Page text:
Tags

Type your tag names separated by a space and hit enter

Effect of vitamin K1 supplementation on vitamin K status in cystic fibrosis patients.
J Pediatr Gastroenterol Nutr. 1997 May; 24(5):512-7.JP

Abstract

BACKGROUND

Patients with cystic fibrosis are at risk for impaired vitamin K status due to fat malabsorption from pancreatic insufficiency. This study was designed to assess vitamin K status and measure the effect of vitamin K1 supplementation in cystic fibrosis patients.

METHODS

Eighteen outpatients participated in a crossover study to determine the effect of vitamin K1 (phylloquinone) supplementation. After obtaining initial data, each subject was randomly assigned to either a 4-week study treatment of 5 mg oral vitamin K1 supplementation per week, or no supplementation and then crossed over to the other treatment for a second 4 week period. Plasma, serum and urine samples were collected and analyzed pre-study and at the end of each study period.

RESULTS

The mean concentration of plasma vitamin K1 for the supplemented group was significantly higher than the unsupplemented group, [0.34 nmol/L and 0.21 nmol/L, respectively (p < 0.05)]. The percent of undercarboxylated osteocalcin increased on supplementation from 17% to 31%, (p < 0.005). Prothrombin induced in vitamin K absence (PIVKA-II) increased on supplementation from 5 ng/mL to 22 ng/mL, (p < 0.005). The ratio of urinary gamma-carboxyglutamic acid/creatinine was similar for both study periods.

CONCLUSIONS

In contrast to other studies in cystic fibrosis, this study demonstrated a need for vitamin K1 supplementation. The carboxylation state of osteocalcin and PIVKA-II were the most sensitive indices of changes in vitamin K1 status. Although the 5 mg vitamin K1/week dose improved these vitamin K parameters, normal levels were not achieved.

Authors+Show Affiliations

Children's National Medical Center, Department of Pulmonary Medicine, Washington DC 20010, USA.No affiliation info availableNo affiliation info availableNo affiliation info availableNo affiliation info availableNo affiliation info availableNo affiliation info available

Pub Type(s)

Clinical Trial
Comparative Study
Journal Article
Randomized Controlled Trial
Research Support, Non-U.S. Gov't

Language

eng

PubMed ID

9161943

Citation

Beker, L T., et al. "Effect of Vitamin K1 Supplementation On Vitamin K Status in Cystic Fibrosis Patients." Journal of Pediatric Gastroenterology and Nutrition, vol. 24, no. 5, 1997, pp. 512-7.
Beker LT, Ahrens RA, Fink RJ, et al. Effect of vitamin K1 supplementation on vitamin K status in cystic fibrosis patients. J Pediatr Gastroenterol Nutr. 1997;24(5):512-7.
Beker, L. T., Ahrens, R. A., Fink, R. J., O'Brien, M. E., Davidson, K. W., Sokoll, L. J., & Sadowski, J. A. (1997). Effect of vitamin K1 supplementation on vitamin K status in cystic fibrosis patients. Journal of Pediatric Gastroenterology and Nutrition, 24(5), 512-7.
Beker LT, et al. Effect of Vitamin K1 Supplementation On Vitamin K Status in Cystic Fibrosis Patients. J Pediatr Gastroenterol Nutr. 1997;24(5):512-7. PubMed PMID: 9161943.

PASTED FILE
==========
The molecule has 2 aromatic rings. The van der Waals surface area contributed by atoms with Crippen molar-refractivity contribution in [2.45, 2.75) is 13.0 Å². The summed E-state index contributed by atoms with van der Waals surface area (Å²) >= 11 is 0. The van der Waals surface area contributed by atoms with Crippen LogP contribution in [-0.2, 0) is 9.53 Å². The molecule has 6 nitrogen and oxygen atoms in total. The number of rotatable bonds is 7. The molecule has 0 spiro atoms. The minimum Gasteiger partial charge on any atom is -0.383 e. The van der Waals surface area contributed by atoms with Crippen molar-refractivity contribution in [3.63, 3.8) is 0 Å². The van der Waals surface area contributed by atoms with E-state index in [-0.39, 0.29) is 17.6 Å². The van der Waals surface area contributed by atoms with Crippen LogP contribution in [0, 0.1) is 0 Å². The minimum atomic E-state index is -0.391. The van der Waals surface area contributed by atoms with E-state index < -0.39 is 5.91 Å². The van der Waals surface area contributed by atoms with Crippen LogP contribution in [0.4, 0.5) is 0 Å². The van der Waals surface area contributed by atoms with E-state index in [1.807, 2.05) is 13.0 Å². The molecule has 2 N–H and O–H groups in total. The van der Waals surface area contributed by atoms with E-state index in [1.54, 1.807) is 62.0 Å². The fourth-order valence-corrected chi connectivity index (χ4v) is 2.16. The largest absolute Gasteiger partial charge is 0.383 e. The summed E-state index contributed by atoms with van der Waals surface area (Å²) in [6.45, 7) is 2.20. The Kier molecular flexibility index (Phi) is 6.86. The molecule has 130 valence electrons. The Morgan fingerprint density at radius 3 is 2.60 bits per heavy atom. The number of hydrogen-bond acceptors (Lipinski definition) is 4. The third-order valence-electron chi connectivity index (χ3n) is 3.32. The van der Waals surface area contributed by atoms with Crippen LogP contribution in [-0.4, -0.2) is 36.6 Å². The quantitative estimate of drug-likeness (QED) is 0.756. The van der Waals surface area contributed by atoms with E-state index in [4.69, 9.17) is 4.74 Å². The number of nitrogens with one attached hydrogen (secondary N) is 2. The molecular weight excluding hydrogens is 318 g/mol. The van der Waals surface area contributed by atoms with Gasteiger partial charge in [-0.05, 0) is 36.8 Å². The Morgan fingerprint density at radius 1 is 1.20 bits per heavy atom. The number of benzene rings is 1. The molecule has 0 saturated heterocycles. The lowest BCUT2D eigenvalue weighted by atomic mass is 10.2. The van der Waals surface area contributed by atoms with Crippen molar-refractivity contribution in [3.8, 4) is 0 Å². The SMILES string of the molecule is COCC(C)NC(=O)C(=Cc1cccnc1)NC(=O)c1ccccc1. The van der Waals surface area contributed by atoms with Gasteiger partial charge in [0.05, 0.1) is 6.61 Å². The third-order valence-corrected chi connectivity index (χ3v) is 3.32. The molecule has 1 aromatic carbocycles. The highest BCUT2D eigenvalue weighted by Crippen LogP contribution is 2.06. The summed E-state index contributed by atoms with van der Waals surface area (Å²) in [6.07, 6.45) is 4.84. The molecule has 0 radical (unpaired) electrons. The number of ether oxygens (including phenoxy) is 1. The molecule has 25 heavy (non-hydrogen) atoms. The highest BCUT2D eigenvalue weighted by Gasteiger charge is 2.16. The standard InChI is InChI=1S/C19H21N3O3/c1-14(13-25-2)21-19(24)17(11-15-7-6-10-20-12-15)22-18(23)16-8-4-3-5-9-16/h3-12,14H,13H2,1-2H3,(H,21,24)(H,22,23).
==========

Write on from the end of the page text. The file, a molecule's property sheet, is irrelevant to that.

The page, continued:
* Article titles in AMA citation format should be in sentence-case
TY - JOUR T1 - Effect of vitamin K1 supplementation on vitamin K status in cystic fibrosis patients. AU - Beker,L T, AU - Ahrens,R A, AU - Fink,R J, AU - O'Brien,M E, AU - Davidson,K W, AU - Sokoll,L J, AU - Sadowski,J A, PY - 1997/5/1/pubmed PY - 1997/5/1/medline PY - 1997/5/1/entrez SP - 512 EP - 7 JF - Journal of pediatric gastroenterology and nutrition JO - J. Pediatr. Gastroenterol. Nutr. VL - 24 IS - 5 N2 - BACKGROUND: Patients with cystic fibrosis are at risk for impaired vitamin K status due to fat malabsorption from pancreatic insufficiency. This study was designed to assess vitamin K status and measure the effect of vitamin K1 supplementation in cystic fibrosis patients. METHODS: Eighteen outpatients participated in a crossover study to determine the effect of vitamin K1 (phylloquinone) supplementation. After obtaining initial data, each subject was randomly assigned to either a 4-week study treatment of 5 mg oral vitamin K1 supplementation per week, or no supplementation and then crossed over to the other treatment for a second 4 week period. Plasma, serum and urine samples were collected and analyzed pre-study and at the end of each study period. RESULTS: The mean concentration of plasma vitamin K1 for the supplemented group was significantly higher than the unsupplemented group, [0.34 nmol/L and 0.21 nmol/L, respectively (p < 0.05)]. The percent of undercarboxylated osteocalcin increased on supplementation from 17% to 31%, (p < 0.005). Prothrombin induced in vitamin K absence (PIVKA-II) increased on supplementation from 5 ng/mL to 22 ng/mL, (p < 0.005). The ratio of urinary gamma-carboxyglutamic acid/creatinine was similar for both study periods. CONCLUSIONS: In contrast to other studies in cystic fibrosis, this study demonstrated a need for vitamin K1 supplementation. The carboxylation state of osteocalcin and PIVKA-II were the most sensitive indices of changes in vitamin K1 status. Although the 5 mg vitamin K1/week dose improved these vitamin K parameters, normal levels were not achieved. SN - 0277-2116 UR - https://www.unboundmedicine.com/medline/citation/9161943/Effect_of_vitamin_K1_supplementation_on_vitamin_K_status_in_cystic_fibrosis_patients_ L2 - http://dx.doi.org/10.1097/00005176-199705000-00003 DB - PRIME DP - Unbound Medicine ER -